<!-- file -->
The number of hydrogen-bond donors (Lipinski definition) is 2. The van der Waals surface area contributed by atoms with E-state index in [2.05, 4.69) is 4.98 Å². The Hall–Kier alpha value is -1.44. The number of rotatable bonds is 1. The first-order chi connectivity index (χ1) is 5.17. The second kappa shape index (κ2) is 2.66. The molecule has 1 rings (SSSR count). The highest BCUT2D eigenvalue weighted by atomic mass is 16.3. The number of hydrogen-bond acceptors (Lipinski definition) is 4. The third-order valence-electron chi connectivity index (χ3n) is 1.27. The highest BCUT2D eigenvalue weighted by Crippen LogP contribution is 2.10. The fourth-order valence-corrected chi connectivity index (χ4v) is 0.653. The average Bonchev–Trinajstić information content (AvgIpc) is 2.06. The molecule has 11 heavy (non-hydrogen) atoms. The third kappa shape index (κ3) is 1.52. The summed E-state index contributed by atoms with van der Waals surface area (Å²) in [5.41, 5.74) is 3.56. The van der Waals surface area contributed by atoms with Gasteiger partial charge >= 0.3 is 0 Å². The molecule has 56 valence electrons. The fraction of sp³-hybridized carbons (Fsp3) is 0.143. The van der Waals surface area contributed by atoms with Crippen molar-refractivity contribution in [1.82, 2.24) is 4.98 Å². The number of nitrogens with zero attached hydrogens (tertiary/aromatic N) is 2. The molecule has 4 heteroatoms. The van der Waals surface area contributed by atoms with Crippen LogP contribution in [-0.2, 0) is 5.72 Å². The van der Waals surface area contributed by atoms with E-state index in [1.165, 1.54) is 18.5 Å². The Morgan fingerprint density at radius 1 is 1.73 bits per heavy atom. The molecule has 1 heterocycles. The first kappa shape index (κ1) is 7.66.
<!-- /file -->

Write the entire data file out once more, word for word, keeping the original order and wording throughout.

The number of hydrogen-bond donors (Lipinski definition) is 2. The van der Waals surface area contributed by atoms with E-state index in [2.05, 4.69) is 4.98 Å². The Hall–Kier alpha value is -1.44. The number of rotatable bonds is 1. The first-order chi connectivity index (χ1) is 5.17. The second kappa shape index (κ2) is 2.66. The molecule has 1 rings (SSSR count). The highest BCUT2D eigenvalue weighted by atomic mass is 16.3. The number of hydrogen-bond acceptors (Lipinski definition) is 4. The third-order valence-electron chi connectivity index (χ3n) is 1.27. The highest BCUT2D eigenvalue weighted by Crippen LogP contribution is 2.10. The fourth-order valence-corrected chi connectivity index (χ4v) is 0.653. The average Bonchev–Trinajstić information content (AvgIpc) is 2.06. The molecule has 11 heavy (non-hydrogen) atoms. The third kappa shape index (κ3) is 1.52. The summed E-state index contributed by atoms with van der Waals surface area (Å²) in [5.41, 5.74) is 3.56. The van der Waals surface area contributed by atoms with Gasteiger partial charge >= 0.3 is 0 Å². The molecule has 56 valence electrons. The fraction of sp³-hybridized carbons (Fsp3) is 0.143. The van der Waals surface area contributed by atoms with Crippen molar-refractivity contribution in [1.82, 2.24) is 4.98 Å². The number of nitrogens with zero attached hydrogens (tertiary/aromatic N) is 2. The molecule has 4 heteroatoms. The van der Waals surface area contributed by atoms with Crippen LogP contribution in [-0.2, 0) is 5.72 Å². The van der Waals surface area contributed by atoms with E-state index in [1.165, 1.54) is 18.5 Å². The Morgan fingerprint density at radius 1 is 1.73 bits per heavy atom. The molecule has 1 heterocycles. The first kappa shape index (κ1) is 7.66.